Gezi Park, 2013: The Emergence of the Istanbul Consensus

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The international media coverage of the ongoing protests in Turkey have largely struggled to make sense of what is in many respects an unprecedented situation, much less discern a deeper meaning in a movement that began as a simple sit-in demonstration by around fifty people who objected to the razing of an Istanbul park to make way for a shopping mall. But as the remarkably peaceful protests enter their second week, we at Mediolana think that for a variety of reasons there is something profoundly important about these developments – events which in their own way could prove to be even more consequential than the Arab Spring, and in themselves constitute an ‘Istanbul Consensus’:

1. Post-Beijing. When a handful of environmentalists protesting against non-consensual economic development in a rapidly-industrialising and increasingly prosperous country are joined by tens of thousands of sympathisers of all ideological hues in a generation-defining movement, this is itself represents a rejection of the Beijing Consensus: the idea that an omniscient state can direct its tax revenues and bank loans into mega-projects carried out in the name of society at large, but which merely reflect the dreams of the powerful.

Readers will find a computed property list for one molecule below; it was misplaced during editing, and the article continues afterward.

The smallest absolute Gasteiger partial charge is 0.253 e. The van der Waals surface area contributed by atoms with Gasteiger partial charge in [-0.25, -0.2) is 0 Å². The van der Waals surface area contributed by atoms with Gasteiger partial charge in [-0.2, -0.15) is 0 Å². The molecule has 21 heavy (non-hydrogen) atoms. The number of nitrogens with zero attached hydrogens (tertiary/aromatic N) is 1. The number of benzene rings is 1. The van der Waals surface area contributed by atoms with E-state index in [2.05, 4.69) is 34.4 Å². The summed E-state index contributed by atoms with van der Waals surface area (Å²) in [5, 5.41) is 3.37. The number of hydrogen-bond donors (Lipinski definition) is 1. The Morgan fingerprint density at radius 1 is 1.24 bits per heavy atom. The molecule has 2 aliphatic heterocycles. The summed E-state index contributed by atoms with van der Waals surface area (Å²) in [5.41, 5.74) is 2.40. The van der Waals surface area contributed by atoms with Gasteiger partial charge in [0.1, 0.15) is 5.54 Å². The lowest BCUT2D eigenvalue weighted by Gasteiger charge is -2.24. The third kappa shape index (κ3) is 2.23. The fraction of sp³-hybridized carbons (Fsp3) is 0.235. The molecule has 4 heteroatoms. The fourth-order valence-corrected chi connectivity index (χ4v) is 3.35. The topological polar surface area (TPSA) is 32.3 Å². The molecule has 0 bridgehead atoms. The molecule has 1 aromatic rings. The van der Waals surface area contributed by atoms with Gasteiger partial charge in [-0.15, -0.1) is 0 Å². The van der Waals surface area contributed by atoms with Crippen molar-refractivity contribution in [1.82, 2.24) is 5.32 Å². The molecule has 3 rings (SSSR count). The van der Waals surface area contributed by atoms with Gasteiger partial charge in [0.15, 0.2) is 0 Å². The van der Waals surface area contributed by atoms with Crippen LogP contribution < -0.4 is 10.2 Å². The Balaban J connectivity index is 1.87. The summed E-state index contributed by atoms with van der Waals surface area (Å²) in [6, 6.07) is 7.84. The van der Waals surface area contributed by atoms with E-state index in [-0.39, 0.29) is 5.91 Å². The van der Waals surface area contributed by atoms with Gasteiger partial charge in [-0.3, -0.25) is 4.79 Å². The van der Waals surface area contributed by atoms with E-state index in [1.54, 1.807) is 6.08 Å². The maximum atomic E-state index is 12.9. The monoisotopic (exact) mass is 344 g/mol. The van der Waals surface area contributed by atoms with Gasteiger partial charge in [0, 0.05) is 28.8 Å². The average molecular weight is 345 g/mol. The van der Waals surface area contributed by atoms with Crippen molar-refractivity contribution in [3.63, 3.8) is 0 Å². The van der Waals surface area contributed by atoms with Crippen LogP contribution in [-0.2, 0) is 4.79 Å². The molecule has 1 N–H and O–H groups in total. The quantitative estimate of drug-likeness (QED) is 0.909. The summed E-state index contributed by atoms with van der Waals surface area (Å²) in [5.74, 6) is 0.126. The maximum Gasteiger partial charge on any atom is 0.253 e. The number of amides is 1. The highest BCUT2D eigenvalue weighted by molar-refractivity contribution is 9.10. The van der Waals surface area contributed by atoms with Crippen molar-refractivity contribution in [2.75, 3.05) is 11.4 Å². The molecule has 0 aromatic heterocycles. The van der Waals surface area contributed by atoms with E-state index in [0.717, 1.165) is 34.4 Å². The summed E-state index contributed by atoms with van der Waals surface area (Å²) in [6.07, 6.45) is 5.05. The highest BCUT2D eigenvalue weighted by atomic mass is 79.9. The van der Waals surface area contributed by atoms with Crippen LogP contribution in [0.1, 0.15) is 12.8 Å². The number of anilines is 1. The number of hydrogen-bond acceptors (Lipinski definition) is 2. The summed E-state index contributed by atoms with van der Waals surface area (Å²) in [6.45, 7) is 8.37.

2. Post-Washington. The fact that there are some groups of people who passionately believe that an urban green space is markedly superior to the construction of yet another cathedral of consumption is nothing less than a spiritual rejection of the Washington Consensus. Indiscriminate privatisation and deregulation which benefit only a select few is seen for what it is: corruption on almost every possible level imaginable.

3. Post-Conflict. At least some postmodern Western societies have attained a measure of social peace in recent decades, but in a post-ideological, post-religious context of disenchantment in which an undercurrent of cynicism is never far from the surface. Conversely, the streets and squares of major Turkish cities have seen nominally passionate social and cultural rivals – from hardline secularists and anti-capitalist Muslims to fans of Fenerbahçe, Galatasaray and Beşiktaş – come together, quite incredibly, under one banner.

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Filed under Economic Development, Environment, Political Science, Urban Life

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